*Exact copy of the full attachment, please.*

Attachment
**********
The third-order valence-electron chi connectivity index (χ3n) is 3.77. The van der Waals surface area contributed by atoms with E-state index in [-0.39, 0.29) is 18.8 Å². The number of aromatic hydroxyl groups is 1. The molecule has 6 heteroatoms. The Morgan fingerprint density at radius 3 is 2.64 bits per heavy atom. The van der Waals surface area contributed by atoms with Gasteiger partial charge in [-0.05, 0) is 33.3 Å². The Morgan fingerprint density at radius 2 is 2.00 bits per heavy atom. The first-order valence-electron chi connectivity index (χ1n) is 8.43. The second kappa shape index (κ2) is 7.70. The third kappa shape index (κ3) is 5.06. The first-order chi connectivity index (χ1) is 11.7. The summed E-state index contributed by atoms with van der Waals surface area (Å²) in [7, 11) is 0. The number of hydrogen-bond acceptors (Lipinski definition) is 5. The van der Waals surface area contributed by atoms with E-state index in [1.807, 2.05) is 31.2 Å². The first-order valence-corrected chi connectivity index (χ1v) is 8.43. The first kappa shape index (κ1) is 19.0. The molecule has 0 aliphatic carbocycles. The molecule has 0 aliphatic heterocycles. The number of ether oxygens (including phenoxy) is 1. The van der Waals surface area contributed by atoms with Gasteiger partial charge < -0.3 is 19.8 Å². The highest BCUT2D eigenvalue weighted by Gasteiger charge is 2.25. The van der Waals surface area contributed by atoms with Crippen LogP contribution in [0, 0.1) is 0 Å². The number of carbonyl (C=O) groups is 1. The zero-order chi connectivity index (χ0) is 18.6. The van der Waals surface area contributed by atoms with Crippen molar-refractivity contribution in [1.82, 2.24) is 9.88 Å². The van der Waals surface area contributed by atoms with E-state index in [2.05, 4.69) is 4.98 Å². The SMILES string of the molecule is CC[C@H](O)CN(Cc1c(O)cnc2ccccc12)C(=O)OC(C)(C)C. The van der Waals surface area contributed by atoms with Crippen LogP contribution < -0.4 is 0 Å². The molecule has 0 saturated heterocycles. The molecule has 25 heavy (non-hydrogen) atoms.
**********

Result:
The third-order valence-electron chi connectivity index (χ3n) is 3.77. The van der Waals surface area contributed by atoms with E-state index in [-0.39, 0.29) is 18.8 Å². The number of aromatic hydroxyl groups is 1. The molecule has 6 heteroatoms. The Morgan fingerprint density at radius 3 is 2.64 bits per heavy atom. The van der Waals surface area contributed by atoms with Gasteiger partial charge in [-0.05, 0) is 33.3 Å². The Morgan fingerprint density at radius 2 is 2.00 bits per heavy atom. The first-order valence-electron chi connectivity index (χ1n) is 8.43. The second kappa shape index (κ2) is 7.70. The third kappa shape index (κ3) is 5.06. The first-order chi connectivity index (χ1) is 11.7. The summed E-state index contributed by atoms with van der Waals surface area (Å²) in [7, 11) is 0. The number of hydrogen-bond acceptors (Lipinski definition) is 5. The van der Waals surface area contributed by atoms with E-state index in [1.807, 2.05) is 31.2 Å². The first-order valence-corrected chi connectivity index (χ1v) is 8.43. The first kappa shape index (κ1) is 19.0. The molecule has 0 aliphatic carbocycles. The molecule has 0 aliphatic heterocycles. The number of ether oxygens (including phenoxy) is 1. The van der Waals surface area contributed by atoms with Gasteiger partial charge < -0.3 is 19.8 Å². The highest BCUT2D eigenvalue weighted by Gasteiger charge is 2.25. The van der Waals surface area contributed by atoms with Crippen LogP contribution in [0, 0.1) is 0 Å². The number of carbonyl (C=O) groups is 1. The zero-order chi connectivity index (χ0) is 18.6. The van der Waals surface area contributed by atoms with Crippen molar-refractivity contribution in [1.82, 2.24) is 9.88 Å². The van der Waals surface area contributed by atoms with E-state index in [2.05, 4.69) is 4.98 Å². The SMILES string of the molecule is CC[C@H](O)CN(Cc1c(O)cnc2ccccc12)C(=O)OC(C)(C)C. The van der Waals surface area contributed by atoms with Crippen LogP contribution < -0.4 is 0 Å². The molecule has 0 saturated heterocycles. The molecule has 25 heavy (non-hydrogen) atoms.